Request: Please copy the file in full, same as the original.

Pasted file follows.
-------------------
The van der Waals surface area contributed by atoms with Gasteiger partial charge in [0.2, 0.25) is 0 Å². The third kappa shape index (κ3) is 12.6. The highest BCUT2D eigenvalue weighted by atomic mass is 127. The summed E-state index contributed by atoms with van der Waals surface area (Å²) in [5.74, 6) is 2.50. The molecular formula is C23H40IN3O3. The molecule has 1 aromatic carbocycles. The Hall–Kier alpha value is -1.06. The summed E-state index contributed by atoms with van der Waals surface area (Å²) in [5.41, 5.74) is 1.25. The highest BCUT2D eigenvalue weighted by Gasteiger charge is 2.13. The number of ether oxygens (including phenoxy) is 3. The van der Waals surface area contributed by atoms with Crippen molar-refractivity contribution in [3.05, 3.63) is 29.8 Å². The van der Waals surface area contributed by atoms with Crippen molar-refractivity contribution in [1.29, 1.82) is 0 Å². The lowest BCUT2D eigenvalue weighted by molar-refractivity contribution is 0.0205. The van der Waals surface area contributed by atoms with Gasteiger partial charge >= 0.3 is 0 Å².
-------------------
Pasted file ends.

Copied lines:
The van der Waals surface area contributed by atoms with Gasteiger partial charge in [0.2, 0.25) is 0 Å². The third kappa shape index (κ3) is 12.6. The highest BCUT2D eigenvalue weighted by atomic mass is 127. The summed E-state index contributed by atoms with van der Waals surface area (Å²) in [5.74, 6) is 2.50. The molecular formula is C23H40IN3O3. The molecule has 1 aromatic carbocycles. The Hall–Kier alpha value is -1.06. The summed E-state index contributed by atoms with van der Waals surface area (Å²) in [5.41, 5.74) is 1.25. The highest BCUT2D eigenvalue weighted by Gasteiger charge is 2.13. The number of ether oxygens (including phenoxy) is 3. The van der Waals surface area contributed by atoms with Crippen molar-refractivity contribution in [3.05, 3.63) is 29.8 Å². The van der Waals surface area contributed by atoms with Crippen molar-refractivity contribution in [1.29, 1.82) is 0 Å². The lowest BCUT2D eigenvalue weighted by molar-refractivity contribution is 0.0205. The van der Waals surface area contributed by atoms with Gasteiger partial charge >= 0.3 is 0 Å².